While "sky darkeners" are the most popular, (for good reason), filters of all colors can come in handy under the right circumstances. Sometimes tones that are easily contrasted by their color, become nearly identical grey tones when rendered in B&W. Just remember that a filter lightens its own color and darkens the others. A Green filter will lighten Green foliage while a Red filter, because of its high Magenta content, will darken it. Take a B&W shot of a Red flower against Green leaves and you can decide whether you want a dark flower against light leaves or vice versa. Of course there are other things that play into it but that what makes photography a life-long pursuit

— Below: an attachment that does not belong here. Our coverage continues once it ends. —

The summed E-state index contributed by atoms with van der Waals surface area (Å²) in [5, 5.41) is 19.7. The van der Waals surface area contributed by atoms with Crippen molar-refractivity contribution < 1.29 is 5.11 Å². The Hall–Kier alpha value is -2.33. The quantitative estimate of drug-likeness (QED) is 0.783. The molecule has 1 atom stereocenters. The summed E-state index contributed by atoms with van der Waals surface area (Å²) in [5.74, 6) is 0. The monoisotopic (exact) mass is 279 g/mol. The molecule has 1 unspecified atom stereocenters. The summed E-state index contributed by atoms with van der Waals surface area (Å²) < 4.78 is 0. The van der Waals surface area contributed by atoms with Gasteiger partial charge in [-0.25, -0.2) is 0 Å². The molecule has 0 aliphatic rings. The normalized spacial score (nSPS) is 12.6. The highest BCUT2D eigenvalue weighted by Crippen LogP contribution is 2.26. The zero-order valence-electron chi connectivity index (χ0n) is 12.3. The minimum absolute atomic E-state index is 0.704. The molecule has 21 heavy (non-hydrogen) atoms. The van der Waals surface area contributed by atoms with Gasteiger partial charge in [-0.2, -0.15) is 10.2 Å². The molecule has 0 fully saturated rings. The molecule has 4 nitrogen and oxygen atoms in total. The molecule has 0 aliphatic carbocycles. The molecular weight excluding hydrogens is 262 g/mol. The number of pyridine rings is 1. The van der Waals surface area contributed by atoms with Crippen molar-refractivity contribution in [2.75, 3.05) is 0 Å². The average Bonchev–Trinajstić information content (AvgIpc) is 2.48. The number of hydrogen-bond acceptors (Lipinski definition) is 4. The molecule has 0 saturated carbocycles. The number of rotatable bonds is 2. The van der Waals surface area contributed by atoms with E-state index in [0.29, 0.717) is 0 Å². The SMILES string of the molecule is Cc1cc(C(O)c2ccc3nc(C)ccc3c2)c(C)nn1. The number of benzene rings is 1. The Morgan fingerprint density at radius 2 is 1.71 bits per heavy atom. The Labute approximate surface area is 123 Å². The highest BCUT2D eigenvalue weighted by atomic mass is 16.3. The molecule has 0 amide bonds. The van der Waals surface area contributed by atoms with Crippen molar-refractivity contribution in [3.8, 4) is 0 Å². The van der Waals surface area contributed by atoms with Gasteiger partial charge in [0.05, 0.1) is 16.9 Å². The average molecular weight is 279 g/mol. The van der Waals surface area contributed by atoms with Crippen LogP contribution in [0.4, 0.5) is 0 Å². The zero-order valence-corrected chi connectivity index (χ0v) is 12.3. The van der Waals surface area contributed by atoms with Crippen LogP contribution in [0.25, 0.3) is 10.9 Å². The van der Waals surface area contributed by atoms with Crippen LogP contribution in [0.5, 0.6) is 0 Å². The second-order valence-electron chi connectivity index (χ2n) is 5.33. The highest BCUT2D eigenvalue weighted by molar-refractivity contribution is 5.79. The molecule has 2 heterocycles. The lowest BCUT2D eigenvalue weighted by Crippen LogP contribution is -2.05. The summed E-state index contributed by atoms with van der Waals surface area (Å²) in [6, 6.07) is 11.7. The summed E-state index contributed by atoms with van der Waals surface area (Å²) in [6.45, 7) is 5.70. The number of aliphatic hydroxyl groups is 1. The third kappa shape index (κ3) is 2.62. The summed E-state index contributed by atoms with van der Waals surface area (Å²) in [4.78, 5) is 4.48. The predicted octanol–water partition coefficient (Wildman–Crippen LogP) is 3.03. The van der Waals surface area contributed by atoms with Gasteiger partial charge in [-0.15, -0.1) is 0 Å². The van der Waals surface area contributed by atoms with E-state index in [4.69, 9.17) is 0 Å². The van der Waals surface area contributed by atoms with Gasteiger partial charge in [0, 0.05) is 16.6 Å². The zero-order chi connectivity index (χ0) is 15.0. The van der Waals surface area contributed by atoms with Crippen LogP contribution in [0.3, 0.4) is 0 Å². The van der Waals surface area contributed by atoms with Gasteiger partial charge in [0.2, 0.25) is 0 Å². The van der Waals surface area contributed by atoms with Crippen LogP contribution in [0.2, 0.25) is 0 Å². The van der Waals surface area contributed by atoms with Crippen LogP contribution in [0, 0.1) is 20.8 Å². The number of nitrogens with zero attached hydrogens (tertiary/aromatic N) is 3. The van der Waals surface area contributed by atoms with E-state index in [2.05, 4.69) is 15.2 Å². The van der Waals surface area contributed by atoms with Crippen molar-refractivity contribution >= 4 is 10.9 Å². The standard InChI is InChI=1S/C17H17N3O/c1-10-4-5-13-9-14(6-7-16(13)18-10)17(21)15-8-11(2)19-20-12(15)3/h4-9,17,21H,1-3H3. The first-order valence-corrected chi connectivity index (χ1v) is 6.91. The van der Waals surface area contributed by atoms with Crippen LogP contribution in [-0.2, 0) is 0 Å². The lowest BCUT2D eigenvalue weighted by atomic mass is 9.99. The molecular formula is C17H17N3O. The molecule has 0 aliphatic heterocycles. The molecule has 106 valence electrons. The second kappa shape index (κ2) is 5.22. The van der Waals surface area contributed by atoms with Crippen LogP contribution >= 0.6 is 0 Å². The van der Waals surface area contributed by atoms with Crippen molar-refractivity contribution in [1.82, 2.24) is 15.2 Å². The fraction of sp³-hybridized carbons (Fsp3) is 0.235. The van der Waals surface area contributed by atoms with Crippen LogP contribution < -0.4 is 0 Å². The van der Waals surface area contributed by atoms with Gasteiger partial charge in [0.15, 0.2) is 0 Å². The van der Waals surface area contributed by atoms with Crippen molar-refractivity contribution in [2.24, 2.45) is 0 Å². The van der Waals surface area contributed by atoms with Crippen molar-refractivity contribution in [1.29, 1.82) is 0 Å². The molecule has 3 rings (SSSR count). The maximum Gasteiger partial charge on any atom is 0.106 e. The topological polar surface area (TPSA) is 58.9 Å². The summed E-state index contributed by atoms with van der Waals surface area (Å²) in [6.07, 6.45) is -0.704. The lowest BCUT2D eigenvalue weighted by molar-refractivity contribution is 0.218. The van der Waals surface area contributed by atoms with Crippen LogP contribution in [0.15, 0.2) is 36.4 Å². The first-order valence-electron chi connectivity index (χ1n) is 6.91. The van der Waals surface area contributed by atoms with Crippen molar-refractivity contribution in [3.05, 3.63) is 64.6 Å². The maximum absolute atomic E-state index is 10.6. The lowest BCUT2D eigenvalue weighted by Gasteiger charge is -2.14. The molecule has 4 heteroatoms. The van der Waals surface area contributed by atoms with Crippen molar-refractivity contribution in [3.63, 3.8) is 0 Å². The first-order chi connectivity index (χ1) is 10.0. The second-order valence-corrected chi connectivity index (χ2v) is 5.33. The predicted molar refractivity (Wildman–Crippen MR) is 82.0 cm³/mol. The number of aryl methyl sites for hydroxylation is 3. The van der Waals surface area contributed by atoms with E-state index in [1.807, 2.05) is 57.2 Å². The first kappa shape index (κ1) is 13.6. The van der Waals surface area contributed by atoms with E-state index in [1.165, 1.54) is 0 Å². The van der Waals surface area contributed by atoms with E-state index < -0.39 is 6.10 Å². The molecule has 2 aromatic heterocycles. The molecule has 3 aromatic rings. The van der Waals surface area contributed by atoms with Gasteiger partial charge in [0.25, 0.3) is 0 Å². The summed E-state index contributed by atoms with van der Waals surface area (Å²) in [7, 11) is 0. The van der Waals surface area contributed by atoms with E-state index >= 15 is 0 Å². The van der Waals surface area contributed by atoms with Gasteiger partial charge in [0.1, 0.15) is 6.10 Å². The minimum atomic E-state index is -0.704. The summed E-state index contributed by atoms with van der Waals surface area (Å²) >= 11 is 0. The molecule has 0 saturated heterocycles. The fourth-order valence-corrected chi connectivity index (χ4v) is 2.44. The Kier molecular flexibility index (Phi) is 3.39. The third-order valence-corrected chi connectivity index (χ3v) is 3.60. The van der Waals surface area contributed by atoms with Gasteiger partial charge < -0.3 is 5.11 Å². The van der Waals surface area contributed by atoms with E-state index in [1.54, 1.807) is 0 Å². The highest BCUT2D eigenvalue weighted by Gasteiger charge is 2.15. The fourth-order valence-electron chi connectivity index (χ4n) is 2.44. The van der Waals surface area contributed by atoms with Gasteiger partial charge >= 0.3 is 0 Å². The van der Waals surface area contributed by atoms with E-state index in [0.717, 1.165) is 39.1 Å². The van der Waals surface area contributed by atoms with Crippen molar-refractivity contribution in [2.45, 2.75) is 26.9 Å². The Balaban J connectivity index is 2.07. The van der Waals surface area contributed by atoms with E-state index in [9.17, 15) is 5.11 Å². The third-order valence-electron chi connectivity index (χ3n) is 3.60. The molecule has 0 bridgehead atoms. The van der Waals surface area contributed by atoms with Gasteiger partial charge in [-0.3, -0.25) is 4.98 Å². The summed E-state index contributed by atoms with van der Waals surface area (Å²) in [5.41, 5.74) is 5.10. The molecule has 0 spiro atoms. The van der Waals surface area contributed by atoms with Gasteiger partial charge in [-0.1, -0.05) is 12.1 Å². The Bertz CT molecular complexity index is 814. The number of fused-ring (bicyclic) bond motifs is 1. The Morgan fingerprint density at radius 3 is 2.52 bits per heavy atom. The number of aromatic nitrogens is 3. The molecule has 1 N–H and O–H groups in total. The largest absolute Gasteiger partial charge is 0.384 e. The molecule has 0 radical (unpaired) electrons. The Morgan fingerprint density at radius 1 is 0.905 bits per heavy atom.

Here's an example, I shot this without a filter, took it home a souped it and didn't like it. The faded Red paint and the weathered wood, while clearly distinct by color contrast in the original scene, were rendered as nearly identical tones in the neg and print. I ran to the nearest camera store and bought a Green filter and reshot. The filter darkened the Red paint and gave me the separation that I wanted.
It is also sometimes used for outdoor portraiture where it will lighten the foliage and darken the skin tones slightly.